When you arrive home from traveling a well-trodden, or brand new path, you bring things back with you – some tangible, others more abstract. At the end of this lighthouse journey, two new items were in my tote bag, a bunch of dried flowers and a muffin for Drew. Less visible... a welcome calmness, an anticipation of the season to come when I – like the dried, brown flowers – will find rest and restoration.
Take a close look at these photos of the Place de l'Eglise (Church), Auvers-sur-Oise, France. What similarities and differences do you see? No, this is not a test.
When Drew and I visited the church in July, we had not yet seen Vincent Van Gogh's painting of it in the Musée d'Orsay in Paris. But we had seen a collection of similar churches in other French villages, constructed of local stone, primarily in the 12th century. While we admired the craftsmanship and appreciated the church's significance to the people throughout the centuries, there was little to set the church in Auvers apart from its contemporaries.
However, the church I saw a week later – through Van Gogh's eyes – was an entirely different story! It was alive with color and movement, as are so many of his paintings. The whole structure looked like it was getting ready to dance off its foundation and fly into glorious cobalt blueness. Who would have thought to cast the church in shades of violet, with streaks and flecks of dazzling orange atop its roof?
I wanted to peek in the windows, sit on the billowy grass, skip along one of the paths that flowed like rivers. I was inspired!
As a person who feels more comfortable coloring inside the lines, I was energized by Van Gogh's boldness. No one gave him permission to paint something different than what stood before him. He didn't watch a Youtube video about how to experiment with color, transform straight lines into waves, and put his soul into his art.
He listened to – and trusted – his own imagination.
Few approved, or even took notice, in Van Gogh's lifetime. But that wasn't the point.
It never is.
Imagination seeks expression, not approval.
Thank you, Vincent!
May we be so bold.
Images and Nudges
A meter of fabric
A mosaic mug
A felt making pack
A collection of Longwool sheep strands
A counted cross-stitch pincushion kit
A bottle with a fern collected on a walk
A watercolored notecard of smiling sheep
"What do these items have in common?" you may ask.
"Hmmm...," I reply.
I purchased all the items – except the mug (France) – within 50 miles of the little village of West Witton, in the Yorkshire Dales National Park (UK), where Drew and I have been staying for the past 10 days. This morning I gathered them from their various packages, spread them out on the window seat of our VRBO and just enjoyed looking at them. Not analyzing The Why of my selections, other than that they simply make me smile... a bit like the sheep in the note card (by Christine Carradice).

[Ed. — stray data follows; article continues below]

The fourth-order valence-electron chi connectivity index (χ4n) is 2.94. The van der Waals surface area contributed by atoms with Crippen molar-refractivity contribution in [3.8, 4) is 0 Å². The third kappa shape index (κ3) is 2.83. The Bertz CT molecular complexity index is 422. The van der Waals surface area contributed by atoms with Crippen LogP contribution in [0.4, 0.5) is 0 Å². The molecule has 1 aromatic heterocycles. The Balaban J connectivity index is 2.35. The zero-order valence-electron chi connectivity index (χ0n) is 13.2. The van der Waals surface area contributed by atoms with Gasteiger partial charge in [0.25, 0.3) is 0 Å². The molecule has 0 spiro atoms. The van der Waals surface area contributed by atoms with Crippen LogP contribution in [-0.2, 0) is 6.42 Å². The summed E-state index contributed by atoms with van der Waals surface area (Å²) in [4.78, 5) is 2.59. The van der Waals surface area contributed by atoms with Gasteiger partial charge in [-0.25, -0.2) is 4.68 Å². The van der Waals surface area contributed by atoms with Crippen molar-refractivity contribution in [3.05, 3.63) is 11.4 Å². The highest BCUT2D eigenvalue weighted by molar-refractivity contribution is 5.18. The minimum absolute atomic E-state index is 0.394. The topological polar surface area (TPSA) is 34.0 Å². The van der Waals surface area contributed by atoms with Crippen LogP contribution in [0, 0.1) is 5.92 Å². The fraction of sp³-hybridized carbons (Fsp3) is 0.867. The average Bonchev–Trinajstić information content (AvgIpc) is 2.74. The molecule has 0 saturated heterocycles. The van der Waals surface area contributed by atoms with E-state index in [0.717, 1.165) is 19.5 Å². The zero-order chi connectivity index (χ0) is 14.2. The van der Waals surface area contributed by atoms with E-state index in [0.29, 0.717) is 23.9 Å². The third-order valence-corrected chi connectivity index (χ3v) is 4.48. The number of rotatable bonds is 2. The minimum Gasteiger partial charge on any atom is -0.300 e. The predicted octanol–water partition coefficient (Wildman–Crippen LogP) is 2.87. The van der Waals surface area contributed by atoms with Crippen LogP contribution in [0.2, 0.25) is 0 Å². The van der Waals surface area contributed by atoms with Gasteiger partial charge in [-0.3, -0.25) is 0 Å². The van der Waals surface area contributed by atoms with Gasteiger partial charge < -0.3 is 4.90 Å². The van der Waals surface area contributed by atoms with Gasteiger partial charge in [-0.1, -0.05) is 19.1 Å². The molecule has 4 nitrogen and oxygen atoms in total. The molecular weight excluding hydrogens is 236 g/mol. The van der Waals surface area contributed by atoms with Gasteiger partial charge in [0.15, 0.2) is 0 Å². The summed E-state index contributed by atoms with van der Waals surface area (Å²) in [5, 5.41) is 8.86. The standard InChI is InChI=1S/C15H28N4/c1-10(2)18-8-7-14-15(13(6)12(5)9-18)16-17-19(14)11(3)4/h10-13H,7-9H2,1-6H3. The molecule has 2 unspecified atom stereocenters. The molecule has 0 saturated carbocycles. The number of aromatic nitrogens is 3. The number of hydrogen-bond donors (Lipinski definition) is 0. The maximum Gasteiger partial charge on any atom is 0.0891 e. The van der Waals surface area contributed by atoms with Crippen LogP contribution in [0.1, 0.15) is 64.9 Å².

Before coming to Yorkshire, Drew and I spent a week at a Veriditas-sponsored labyrinth retreat in Chartres, France. Along with 40 other participants, each on our individual and collective pilgrimages, we were invited to consider images we are drawn to. "What images are we feeding ourselves?" "Are we stuck with the same images?" "Is beauty a part of our images?"
We were encouraged to pay attention to nudges, those intangible feelings, prods, taps on the shoulder, inner voices that encourage you to follow one path rather than another, or pick up that meter of lovely handwoven blue and cream fabric, rub it between your fingers and take it home with you. Our inner voices can lead us in exciting and new directions, give us renewed perspective where we live, inspire us to creativity, encourage us to speak to people who may enrich our lives, become friends ... and more. The challenge, of course, is to honor nudges over naysayers or inner critics, who tend to talk more loudly and with presumed authority.
Images and nudges lay before me on the window seat. Is it their colors, textures, creativity, or perhaps their connections with other people that brought them into my life? It's not for me to question, but to follow and see where they lead.
Right now, Drew and I are headed outside to follow a footpath that starts a few meters from our VRBO. Its image of natural beauty is nudging us to take a walk, so we are!
A Tale of Two Labyrinths
Walking.... the labyrinth at the Shrine of St. Therese – Juneau, Alaska –May 13, 2022.
Walking... the labyrinth at Chartres Cathedral – Chartres, France – June 17, 2022
The labyrinth in Juneau is a Chartres labyrinth, meaning it is designed after the one in Chartres Cathedral, built almost 1000 years ago. I knew none of this when I walked a labyrinth for the first time with my friend Margie in 2004. We were simply spending a sunny Juneau day together, circling the labyrinth at the Shrine of St. Thèrese, then sharing a picnic lunch on the beach. But, in hindsight, I clearly see how that centering, peaceful walk was a beginning – a step toward a new direction in my life. A direction which would ultimately lead to Chartres and years of labyrinth connections.